We’ve had a slew of finished items come our way recently, and thought we’d share them with you.
One of our lovely customers Claire brought in a finished Denali from Brooklyn Tweed’s Men, which she made for her son. The jumper by Norah Gaughan has come up so well in Debbie Bliss’ Donegal Luxury Tweed Aran: the syncopated cables on the front and back and the stocking-stitch sleeves give the sweater a neat, modern finish. One worth queuing for a loved one.
Another finished object we have to share is Faye’s utterly stunning Isager Spring sweater, made in Isager Spinni. Isn’t it so beautifully realised?
This is a sister knit to Winter, which we’ve featured before. Both are lightweight, drape like a dream, and look like fun to make.
Remember picture knits? We love this bold, beautiful cocky another of our customers made from Liz Gemmell’s Woolly Jumpers.
One of Karen’s recent finishes is Romi Hill’s Zephyr Cove Shawl, an asymmetrical shawl with short rows, garter stitch and a picot edging, which she made in Colinette Jitterbug. The garter stitch makes this a ‘springy, squishy shawl’, and she has this advice for yarn choices if you’re planning to make one: choose one that is not too tightly spun, since the lace edging wouldn’t block as well.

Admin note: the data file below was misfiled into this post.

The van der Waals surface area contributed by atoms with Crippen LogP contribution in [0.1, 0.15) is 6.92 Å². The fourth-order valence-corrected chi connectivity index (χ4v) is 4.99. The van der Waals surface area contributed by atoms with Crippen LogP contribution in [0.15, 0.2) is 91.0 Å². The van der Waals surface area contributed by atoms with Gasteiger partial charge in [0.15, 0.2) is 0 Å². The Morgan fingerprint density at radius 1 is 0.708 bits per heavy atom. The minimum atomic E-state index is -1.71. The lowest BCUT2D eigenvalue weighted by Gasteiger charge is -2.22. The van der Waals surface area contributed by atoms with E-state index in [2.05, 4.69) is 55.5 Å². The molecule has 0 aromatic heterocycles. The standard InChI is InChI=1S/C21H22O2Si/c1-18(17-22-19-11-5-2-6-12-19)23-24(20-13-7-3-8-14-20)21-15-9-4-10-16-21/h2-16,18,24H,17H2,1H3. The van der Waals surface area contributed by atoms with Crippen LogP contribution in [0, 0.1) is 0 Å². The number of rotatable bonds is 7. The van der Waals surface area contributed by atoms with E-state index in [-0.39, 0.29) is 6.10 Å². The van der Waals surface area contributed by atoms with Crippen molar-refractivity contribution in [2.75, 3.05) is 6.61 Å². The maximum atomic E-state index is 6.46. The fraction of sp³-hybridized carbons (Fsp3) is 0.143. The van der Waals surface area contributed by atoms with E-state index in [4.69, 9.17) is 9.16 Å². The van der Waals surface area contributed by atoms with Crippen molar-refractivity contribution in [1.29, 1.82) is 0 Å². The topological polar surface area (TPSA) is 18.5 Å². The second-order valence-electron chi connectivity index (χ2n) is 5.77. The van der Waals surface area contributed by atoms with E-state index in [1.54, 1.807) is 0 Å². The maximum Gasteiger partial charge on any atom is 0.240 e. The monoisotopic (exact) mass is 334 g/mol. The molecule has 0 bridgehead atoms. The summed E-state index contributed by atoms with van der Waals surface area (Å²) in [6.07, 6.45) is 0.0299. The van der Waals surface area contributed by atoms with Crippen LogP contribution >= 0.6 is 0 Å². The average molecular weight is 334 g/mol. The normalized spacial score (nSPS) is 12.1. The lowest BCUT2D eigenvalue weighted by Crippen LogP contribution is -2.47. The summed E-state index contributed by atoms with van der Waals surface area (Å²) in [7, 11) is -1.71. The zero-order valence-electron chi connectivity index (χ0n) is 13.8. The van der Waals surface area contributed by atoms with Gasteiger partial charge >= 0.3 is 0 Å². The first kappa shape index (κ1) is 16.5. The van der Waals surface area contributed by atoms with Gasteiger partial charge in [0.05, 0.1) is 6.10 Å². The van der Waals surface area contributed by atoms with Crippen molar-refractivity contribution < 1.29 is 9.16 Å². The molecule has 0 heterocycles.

Nicole has been hugely prolific, and among one of her recent stunning finishes is a Featherweight cardigan in the luxurious Skein, in a silk/merino blend. The colour, the fit and the finish are perfect.
For a quick one, her colourwork hat uses small skeins of natural-dyed yarns from The Craft Sessions, worked back with Shilasdair Luxury 4 ply. Such a lovely palette.
I recently took Sibella away with me and came home five weeks later with a finished cardigan (though I’m still deciding on buttons). This is probably one of the most satisfying knits I’ve ever made, and the perfect road project. Perhaps it was being on the road and therefore the imposed project monogamy, but I didn’t get stuck in sleeve-land either – a miracle! I used the fingering-weight Ton of Wool Four Cormo for this, and the fabric is gorgeous, springy and light; the finished cardi weighs about 258 grams.
Whether you’re a process knitter or one who’s focused on the end product, there is an undeniable pleasure in finishing, even if it’s for the lessons learnt on what not to do. Do keep stopping by and showing us what you’ve done recently; we love hearing the stories behind the knits.
PS: Not that you’d need reminding of the benefits of crafting, but this is too good not to share: http://edition.cnn.com/2014/03/25/health/brain-crafting-benefits/